Total distance: 3.1 miles
Last year's time: 38:50
I have a bit of a fondness for the Totally Rad 80s Run, aside from the fact that it is 80s themed... and that's that, last year, it was my very first official 5K. By "official" I mean in a race setting, not running my usual trail on my own. I wasn't super impressed with the race last year - it was its first year, and there were kinks to be worked out. The finish line was not much more than a sandwich board that said "Finish" and for some reason I was thinking that there was supposed to be music along the route so I didn't bring my iPod and was a little disappointed. Interestingly enough, this still holds the record as my fastest 5K to date.
Going into Year Two, I knew it was going to be a totally different experience, for several reasons. One, it was in April and not June, so the weather was likely to be significantly cooler. Two, they were doing chip-timing this year. Three, the friends I'd done it with last year were busy so I was basically flying solo. I mean, I'm a solo runner, but it's nice to have friends to do a race "with" - even if I don't see them at all during the actual running bits, it's nice to have someone to meet up with at the finish line after. I debated backing out, especially since I'd just done one the week before and I obviously wasn't in any better shape than I had been then. Intervals it would be! I also did a better job with my ensemble this year.
As luck would have it, a couple friends were suddenly out of a 5K that day when the one on campus got cancelled, so I talked them into doing this one instead. One of them showed up with a fully-functioning cassette-playing Walkman.
I was prepared this time, musically. I'd curated an 80s-tastic playlist and loaded it to my phone. Normally I use my ancient iPod Shuffle, but I really didn't want to wipe out my regular playlist so I resigned myself to dealing with a phone armband. Naturally, this was something I wasn't used to, and I had trouble getting it going. The volume on my phone was turned up too loud and when I plugged my headphones in, I got blasted with sound, so I was trying to finagle that nonsense at the start line. I pulled off to the back and let the race go ahead and start around me, starting near the back of the pack... which, frankly, is fine. Then my watch couldn't figure out where I was in time so it was probably a good few tenths of a mile before my GPS kicked in. Close enough, I decided - it would give me an idea of roughly where I was at and my actual time would be chip-recorded.
This race was hard. The route was mostly the same as last year, except it started and ended by a bar called Mullets (naturally) instead of winding back into Principal Park (home of the Iowa Cubs baseball team). It was a nice route, mostly flat.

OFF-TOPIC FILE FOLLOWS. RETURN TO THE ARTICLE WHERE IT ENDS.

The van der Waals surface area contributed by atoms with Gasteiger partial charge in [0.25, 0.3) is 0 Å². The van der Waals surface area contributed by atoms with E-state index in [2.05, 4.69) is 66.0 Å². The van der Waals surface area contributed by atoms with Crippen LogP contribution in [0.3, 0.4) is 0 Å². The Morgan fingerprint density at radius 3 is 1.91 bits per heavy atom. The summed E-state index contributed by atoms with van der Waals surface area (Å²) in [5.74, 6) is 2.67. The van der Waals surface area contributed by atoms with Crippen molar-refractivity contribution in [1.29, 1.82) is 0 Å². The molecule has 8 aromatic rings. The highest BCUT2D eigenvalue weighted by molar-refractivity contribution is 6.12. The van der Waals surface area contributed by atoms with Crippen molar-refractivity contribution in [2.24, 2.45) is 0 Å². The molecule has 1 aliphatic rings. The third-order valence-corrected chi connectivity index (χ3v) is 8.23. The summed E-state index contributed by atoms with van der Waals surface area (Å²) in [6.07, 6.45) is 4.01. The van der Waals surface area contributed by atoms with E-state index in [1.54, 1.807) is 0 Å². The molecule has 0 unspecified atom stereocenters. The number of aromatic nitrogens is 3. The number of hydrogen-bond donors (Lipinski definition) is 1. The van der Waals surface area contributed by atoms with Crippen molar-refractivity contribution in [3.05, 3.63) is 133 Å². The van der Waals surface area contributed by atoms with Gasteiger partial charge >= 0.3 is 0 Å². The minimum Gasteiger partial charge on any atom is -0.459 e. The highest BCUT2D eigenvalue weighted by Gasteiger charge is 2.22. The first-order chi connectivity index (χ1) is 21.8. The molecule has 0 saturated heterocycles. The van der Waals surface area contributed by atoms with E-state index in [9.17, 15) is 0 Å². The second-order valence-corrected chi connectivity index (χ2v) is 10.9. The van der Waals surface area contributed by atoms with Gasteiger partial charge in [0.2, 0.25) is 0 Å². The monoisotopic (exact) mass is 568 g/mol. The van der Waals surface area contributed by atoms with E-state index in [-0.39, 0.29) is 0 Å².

But it was hot. OMG, so hot.
I couldn't figure out why I was struggling so much. Sure, it felt warm, but I didn't realize how hot it had actually gotten since arriving to check in. Keep in mind, this is April, and just the prior week, I had been running in 35-degree weather. There was a point somewhere just past 2.5 miles where I was seriously concerned about the possibility of throwing up.
Turns out, the temperature had skyrocketed into the upper 80s.
When I got in my car afterward, the readout was 89 degrees. Seriously, is this April or August? Cause that's an August temperature. (I'm not complaining... I don't think. At least it wasn't freezing! But it was a bit of an extreme jump.) No wonder I was having a hard time. It was about fifty degrees warmer than it had been the previous Saturday, and about forty degrees higher than anything I'd run in yet this year. My body was thoroughly confused.
Fortunately, I did not vomit or pass out or suffer any severe heat-related ailments, but damn. That was a HARD race. I always look forward to the finish line, but I have never been so happy to be done as I was that day. And then I was handed a spiffy boombox-shaped finisher medal, which was kind of odd. I mean, I get that the Totally Rad Race Organizers were stepping up their game this year, but to me, finisher medals are for things like half-marathons and above. Sure, finishing a 5K is an achievement, but I don't really feel like it's medal worthy unless you won your division. (I've never been a fan of participation medals, either.) I also really didn't feel like I deserved it because I didn't run the whole thing. By my standards, this wasn't really a stellar performance, definitely not one to be rewarded. It was probably one of the worst races I've run, actually. Not to mention the fact that it was almost eight minutes slower than last year. Eek.
But then my friend met up with me and we hung out at Mullet's for a while (they have sweet potato tater tots with this marshmallowy dipping sauce that is amazing, should you ever find yourself there.)